Charles E. May is professor of English at California State University, Long Beach. He is the author of Edgar Allan Poe: A Study of the Short Fiction and The Short Story: A Study of the Genre and editor of Short Story Theories, Fiction’s Many Words, and The Twentieth Century European Short Story. He has published over a hundred and fifty articles, mostly on the short story, in a variety of journals, books, and reference works and has developed a software program, HyperStory, available from D. C. Heath Publishers, for short story instruction.


Aimed at writers, students, teachers, and critics interested in the short story as a genre, this rich collection of essays examines theoretical issues raised about this demanding literary form.



New Titles

Julius Nyerere
With vision, hard-nosed judgment, and biting humor, Julius Nyerere confronted the challenges of nation building in modern Africa. Constructing Tanzania out of a controversial Cold War union between Tanganyika and Zanzibar, Nyerere emerged as one of independent Africa’s most influential leaders.


Waste of Timelessness and Other Early Stories
Written when Anaïs Nin was in her twenties and living in France, the stories collected in Waste of Timelessness contain many elements familiar to those who know her later work as well as revelatory, early clues to themes developed in those more mature stories and novels.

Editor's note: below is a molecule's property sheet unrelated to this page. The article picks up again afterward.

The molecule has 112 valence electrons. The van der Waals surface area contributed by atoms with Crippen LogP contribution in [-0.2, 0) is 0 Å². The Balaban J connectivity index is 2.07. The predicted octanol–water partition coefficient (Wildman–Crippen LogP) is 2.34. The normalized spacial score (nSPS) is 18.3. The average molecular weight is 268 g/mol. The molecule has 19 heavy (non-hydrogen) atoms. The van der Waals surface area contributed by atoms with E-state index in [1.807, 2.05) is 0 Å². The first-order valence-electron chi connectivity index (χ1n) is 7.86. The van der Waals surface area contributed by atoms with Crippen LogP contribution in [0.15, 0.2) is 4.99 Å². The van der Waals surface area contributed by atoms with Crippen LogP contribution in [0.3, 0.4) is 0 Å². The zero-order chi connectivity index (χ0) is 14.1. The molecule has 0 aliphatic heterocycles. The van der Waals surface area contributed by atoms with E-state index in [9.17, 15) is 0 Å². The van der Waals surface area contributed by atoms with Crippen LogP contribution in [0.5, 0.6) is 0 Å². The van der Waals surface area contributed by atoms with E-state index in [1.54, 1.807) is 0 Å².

Feeding Globalization
Madagascar and the Provisioning Trade, 1600–1800
Between 1600 and 1800, the promise of fresh food attracted more than seven hundred English, French, and Dutch vessels to Madagascar. Throughout this period, European ships spent months at sea in the Atlantic and Indian Oceans, but until now scholars have not fully examined how crews were fed during these long voyages.


Trapeze
The Unexpurgated Diary of Anaïs Nin, 1947–1955
Anaïs Nin made her reputation through publication of her edited diaries and the carefully constructed persona they presented.


Thabo Mbeki
In this concise biography, ideally suited for the classroom, Adekeye Adebajo seeks to illuminate former South African president Thabo Mbeki’s contradictions and situate him in a pan-African pantheon.